3) If we allow that mayim acharonim is still in effect nowadays, according to the psak of the Shulchan Aruch, how does barely sprinkling the fingers accomplish this? There are two reasons given for mayim acharonim to my understanding: Melach s'domis (leaving aside issues of metzius), which would ostensibly require a thorough washing b/c of sakanah, and a drash from this week's parsha (for the requisite tie-in) which learns out mayim rishonim and mayim acharonim from the dual lashon of v'hiskadishtem vih'yisem kedoshim (20:7). The latter reason would appear to juxtapose the two, and thereby equate the two into chiyuvim that require a revi'is (maybe this is the basis of the Gra, who holds that even mayim acharonim require a bracha), while for the former reason, one would have to say that only the fingertips would have come in contact with the melach s'domis, which I originally thought didn't sound so compelling, but seems to make sense.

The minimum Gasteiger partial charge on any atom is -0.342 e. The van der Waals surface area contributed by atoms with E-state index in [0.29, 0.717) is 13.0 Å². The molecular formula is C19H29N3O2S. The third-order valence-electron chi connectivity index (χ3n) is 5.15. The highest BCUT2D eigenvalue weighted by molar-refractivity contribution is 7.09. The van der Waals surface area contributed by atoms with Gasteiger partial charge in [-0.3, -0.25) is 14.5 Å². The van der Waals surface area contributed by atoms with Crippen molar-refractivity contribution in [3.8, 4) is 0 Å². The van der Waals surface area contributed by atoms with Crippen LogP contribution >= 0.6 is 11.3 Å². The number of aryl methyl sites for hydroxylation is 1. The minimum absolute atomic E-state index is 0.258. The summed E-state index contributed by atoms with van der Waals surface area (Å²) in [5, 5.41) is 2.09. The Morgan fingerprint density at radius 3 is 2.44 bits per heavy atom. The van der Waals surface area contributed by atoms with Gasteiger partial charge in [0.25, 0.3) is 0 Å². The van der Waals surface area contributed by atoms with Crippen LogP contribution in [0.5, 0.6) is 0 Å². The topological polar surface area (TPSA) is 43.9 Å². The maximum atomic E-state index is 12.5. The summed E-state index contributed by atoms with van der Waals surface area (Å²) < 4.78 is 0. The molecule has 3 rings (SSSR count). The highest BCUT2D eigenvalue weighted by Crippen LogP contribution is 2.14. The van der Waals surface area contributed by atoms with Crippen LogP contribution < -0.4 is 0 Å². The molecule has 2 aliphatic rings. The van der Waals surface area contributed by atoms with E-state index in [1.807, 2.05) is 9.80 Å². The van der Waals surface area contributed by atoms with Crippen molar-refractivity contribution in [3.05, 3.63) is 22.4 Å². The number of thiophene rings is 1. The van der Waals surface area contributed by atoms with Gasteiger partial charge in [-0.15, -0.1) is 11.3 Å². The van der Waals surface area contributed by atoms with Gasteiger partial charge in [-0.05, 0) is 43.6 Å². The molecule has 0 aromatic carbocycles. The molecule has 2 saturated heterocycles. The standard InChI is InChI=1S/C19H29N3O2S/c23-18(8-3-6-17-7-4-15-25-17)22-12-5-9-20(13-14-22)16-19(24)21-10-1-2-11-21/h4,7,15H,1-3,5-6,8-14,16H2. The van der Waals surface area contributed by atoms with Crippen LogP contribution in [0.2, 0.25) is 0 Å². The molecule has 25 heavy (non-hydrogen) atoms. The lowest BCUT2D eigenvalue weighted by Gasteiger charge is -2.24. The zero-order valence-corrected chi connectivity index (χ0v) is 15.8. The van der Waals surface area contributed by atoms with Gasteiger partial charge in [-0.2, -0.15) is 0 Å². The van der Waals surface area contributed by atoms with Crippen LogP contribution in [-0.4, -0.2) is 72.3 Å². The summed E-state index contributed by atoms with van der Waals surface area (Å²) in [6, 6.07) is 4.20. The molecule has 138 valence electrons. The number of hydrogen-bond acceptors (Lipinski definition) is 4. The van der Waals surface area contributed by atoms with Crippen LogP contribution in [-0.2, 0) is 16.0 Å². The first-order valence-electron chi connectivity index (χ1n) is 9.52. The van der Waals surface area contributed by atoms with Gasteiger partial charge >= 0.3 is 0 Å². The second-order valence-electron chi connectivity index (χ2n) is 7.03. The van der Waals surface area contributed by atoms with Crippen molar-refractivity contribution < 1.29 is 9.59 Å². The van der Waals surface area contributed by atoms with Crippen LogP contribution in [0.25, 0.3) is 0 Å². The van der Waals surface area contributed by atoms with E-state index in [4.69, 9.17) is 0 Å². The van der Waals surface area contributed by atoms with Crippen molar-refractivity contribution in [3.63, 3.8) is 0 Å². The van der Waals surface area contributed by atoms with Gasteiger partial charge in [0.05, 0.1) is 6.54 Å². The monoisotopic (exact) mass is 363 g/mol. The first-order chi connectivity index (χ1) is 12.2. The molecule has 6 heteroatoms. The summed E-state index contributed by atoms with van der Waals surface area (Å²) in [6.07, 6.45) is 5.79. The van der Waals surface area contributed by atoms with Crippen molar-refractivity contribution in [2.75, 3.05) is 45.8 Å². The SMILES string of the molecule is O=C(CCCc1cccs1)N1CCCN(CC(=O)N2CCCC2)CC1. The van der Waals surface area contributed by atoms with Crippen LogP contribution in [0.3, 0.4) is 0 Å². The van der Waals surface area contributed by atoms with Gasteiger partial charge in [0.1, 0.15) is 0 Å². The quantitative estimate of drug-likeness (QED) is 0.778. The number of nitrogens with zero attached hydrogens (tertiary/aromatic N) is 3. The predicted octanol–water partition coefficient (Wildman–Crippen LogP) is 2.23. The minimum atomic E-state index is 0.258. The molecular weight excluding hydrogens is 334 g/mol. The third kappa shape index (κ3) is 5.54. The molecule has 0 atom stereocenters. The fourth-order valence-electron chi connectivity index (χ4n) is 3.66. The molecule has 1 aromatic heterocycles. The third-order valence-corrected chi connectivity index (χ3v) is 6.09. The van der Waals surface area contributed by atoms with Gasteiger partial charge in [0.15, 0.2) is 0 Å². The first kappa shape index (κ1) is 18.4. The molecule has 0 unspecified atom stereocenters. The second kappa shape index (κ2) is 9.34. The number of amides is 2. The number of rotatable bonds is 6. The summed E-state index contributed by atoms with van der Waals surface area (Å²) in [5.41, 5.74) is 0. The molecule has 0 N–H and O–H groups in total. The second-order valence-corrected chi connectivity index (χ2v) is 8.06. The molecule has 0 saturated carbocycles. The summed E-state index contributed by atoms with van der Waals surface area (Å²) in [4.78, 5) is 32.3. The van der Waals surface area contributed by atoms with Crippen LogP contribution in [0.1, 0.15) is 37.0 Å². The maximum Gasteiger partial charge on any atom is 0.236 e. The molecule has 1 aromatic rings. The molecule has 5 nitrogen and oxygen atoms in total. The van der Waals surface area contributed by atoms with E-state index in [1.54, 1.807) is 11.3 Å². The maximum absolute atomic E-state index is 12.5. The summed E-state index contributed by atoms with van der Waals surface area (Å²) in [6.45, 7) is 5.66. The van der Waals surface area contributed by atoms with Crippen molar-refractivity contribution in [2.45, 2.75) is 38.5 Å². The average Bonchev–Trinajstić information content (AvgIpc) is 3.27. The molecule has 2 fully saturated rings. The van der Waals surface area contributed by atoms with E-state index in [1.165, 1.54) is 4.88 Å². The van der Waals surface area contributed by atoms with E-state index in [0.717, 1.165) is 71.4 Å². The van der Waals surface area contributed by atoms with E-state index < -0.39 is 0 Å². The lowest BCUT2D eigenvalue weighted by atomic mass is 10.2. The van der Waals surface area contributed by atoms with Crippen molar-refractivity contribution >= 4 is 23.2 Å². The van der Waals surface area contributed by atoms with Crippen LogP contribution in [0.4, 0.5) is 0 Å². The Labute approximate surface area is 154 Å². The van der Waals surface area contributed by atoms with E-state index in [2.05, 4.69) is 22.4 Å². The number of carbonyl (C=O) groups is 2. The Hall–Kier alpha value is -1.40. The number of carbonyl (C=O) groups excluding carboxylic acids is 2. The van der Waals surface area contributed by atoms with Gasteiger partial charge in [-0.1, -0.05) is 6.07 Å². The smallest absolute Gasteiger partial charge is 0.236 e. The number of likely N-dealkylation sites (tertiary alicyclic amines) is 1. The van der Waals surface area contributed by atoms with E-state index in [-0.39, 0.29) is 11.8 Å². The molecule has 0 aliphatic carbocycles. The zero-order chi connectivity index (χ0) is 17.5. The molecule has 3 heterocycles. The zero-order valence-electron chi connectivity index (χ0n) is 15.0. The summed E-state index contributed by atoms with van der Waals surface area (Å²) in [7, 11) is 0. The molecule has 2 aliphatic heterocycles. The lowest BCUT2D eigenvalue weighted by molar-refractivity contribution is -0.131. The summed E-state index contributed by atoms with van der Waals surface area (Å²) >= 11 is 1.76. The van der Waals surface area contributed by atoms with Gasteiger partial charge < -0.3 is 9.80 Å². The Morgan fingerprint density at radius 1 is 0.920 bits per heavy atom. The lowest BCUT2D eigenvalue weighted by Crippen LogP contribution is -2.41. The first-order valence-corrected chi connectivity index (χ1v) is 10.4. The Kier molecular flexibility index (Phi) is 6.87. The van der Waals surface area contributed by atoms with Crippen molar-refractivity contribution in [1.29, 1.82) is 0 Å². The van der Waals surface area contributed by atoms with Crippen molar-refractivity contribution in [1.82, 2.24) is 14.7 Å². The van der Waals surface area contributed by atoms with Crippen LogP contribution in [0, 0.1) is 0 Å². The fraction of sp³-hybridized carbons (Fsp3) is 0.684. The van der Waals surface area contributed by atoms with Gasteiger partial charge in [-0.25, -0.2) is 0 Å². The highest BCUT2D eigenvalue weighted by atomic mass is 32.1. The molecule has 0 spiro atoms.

Update, 7/3: This past Shabbos, I was asked that, if the reason for mayim acharonim is merely because of sakana, what's the reason for removing or covering the used water during bentching (presumably because of ru'ach ra'ah). This would seem to indicate that there's some aspect of vih'yisem kedoshim in the chiyuv, also, which then reintroduces the question of why we (meaning the various shuls in which I've eaten seudah shlishis) only wash the finger tips. Unless there's something tamei in general with used washwater/bathwater (and that being the case, a swimming pool that is not a valid mikveh)?

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Sunday, April 16, 2006